In the spirit of full disclosure, and as you may know, I am employed at a Big Box Super Store. It does not provide me with a great deal of money, but I have a very good Health Insurance plan, and a nice enough discount on purchases that I consider it part of my salary.
I worked 8am to 4:30pm on "Black Friday", and was very busy. But because many of our customers had already been and gone by the time I got to work and we were well staffed, it was not, what we refer to in cashier parlance, "crazy busy". Saturday was the same. I expect it to be thus all the way through to Christmas Eve.
Years ago, back in Ohio, I worked as a receptionist at a small company owned by a couple who seemed elderly to me; I think maybe they were in their sixties. The wife was the office curmudgeon. I remember she used to lament, daily, "Vat's the voild comink to?"
As I watched the T.V coverage of the BF openings all over the country, I felt pretty curmudgeonly myself. Pepper Spray violence, gun play, shouting matches, fist fights, and perhaps the saddest of all, a report of a man who collapsed from a medical condition as shoppers walked by, and in some cases, stepped over him in order to get on with their shopping.
I'm disgusted. I'm appalled. I'm sad, deeply sad. What's the voild comink to. Have we forgotten?
Instead of celebrating the return of light after the shortest day of the year by joyfully giving gifts to each other, are we fighting each other for a five dollar savings off a video game? For Christians, is the meaning of the holiday completely lost in the shuffle for the lowest price?
After I wrote the above words, I stepped away for a little bit. I reviewed the mission statement as expressed on the faceplate of this blog, "As I enter the last trimester of my life, I am working hard at having fun."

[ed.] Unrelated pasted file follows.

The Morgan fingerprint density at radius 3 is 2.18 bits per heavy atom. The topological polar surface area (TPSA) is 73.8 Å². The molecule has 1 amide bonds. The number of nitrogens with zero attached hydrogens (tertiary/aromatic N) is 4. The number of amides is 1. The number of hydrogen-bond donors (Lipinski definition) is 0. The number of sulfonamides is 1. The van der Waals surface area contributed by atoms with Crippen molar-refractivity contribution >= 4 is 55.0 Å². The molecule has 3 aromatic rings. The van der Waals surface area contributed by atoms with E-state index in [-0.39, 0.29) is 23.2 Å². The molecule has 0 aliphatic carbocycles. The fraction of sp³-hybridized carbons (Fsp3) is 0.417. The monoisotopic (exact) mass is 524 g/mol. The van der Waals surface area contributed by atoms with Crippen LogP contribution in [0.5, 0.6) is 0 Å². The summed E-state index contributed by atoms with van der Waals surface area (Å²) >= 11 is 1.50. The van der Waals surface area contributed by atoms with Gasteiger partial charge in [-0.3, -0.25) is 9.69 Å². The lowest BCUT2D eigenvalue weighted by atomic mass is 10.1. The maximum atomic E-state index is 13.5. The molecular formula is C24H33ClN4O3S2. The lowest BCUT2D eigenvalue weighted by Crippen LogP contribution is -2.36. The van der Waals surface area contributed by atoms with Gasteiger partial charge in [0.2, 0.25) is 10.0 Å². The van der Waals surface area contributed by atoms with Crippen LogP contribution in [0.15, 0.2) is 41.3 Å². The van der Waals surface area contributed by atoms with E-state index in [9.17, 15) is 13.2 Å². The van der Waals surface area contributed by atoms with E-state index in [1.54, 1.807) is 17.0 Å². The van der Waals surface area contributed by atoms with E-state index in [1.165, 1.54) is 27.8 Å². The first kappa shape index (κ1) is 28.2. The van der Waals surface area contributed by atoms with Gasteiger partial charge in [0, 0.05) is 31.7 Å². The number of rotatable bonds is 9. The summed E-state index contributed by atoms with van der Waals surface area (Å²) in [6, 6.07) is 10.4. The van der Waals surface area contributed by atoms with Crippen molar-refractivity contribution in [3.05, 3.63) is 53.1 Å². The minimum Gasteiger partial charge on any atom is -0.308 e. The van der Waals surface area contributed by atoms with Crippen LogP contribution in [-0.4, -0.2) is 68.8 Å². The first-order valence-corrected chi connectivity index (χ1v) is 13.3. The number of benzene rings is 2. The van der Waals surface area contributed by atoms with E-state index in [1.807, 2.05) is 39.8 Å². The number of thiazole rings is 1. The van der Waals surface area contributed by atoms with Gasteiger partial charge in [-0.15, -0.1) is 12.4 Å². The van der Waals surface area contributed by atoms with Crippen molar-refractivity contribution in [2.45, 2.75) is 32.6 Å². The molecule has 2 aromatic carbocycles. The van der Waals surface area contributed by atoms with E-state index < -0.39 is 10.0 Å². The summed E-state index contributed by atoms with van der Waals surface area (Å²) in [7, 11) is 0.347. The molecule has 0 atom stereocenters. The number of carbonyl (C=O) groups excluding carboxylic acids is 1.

Sometimes it's hard work to have fun, but as I spend my holiday workdays ringing up gifts, I try to see the giving spirit in the items in front of me. The guest who just put $300 worth of toys on my conveyor belt, smiles broadly when I ask her if she would like them placed in an opaque "hide it" bag. She is relieved that we have such a thing.
Another explains what the "elf on a shelf" (http://www.elfontheshelf.com/) story is, shares a giggle with me as I lament that I am so old that that tradition wasn't invented yet when my children were small.
Last year, one of my favorite moments occurred just a few days before Christmas Eve. A gentleman in a suit, brought me a stack of gift cards and, list in hand, told me on much should go on each card. He had apparently put as much thought into the design of the gift cards as another person might have in picking out an individual gift. This person likes the Santa card, that person likes the one with the Snowman. A group of persons on his list got the ones with lights, and yet another group received the cards that can double as toys themselves.
Finally, a mental hug goes out to the almost elderly couple who put twenty dollars worth of canned food on my belt. Ten cans of corn, ten cans of green beans, etc. They too had a list. They grouped all the cans together so I could ring them up efficiently.
I'm here to observe, not here to preach. I observed that this couple did not look particularly prosperous, and I am observing that, depending on your circumstances, ten dollars is not a lot of money. I'm here to tell you now that ten dollars buys a lot of canned food. I know, I bagged it all. And they were having lots of fun!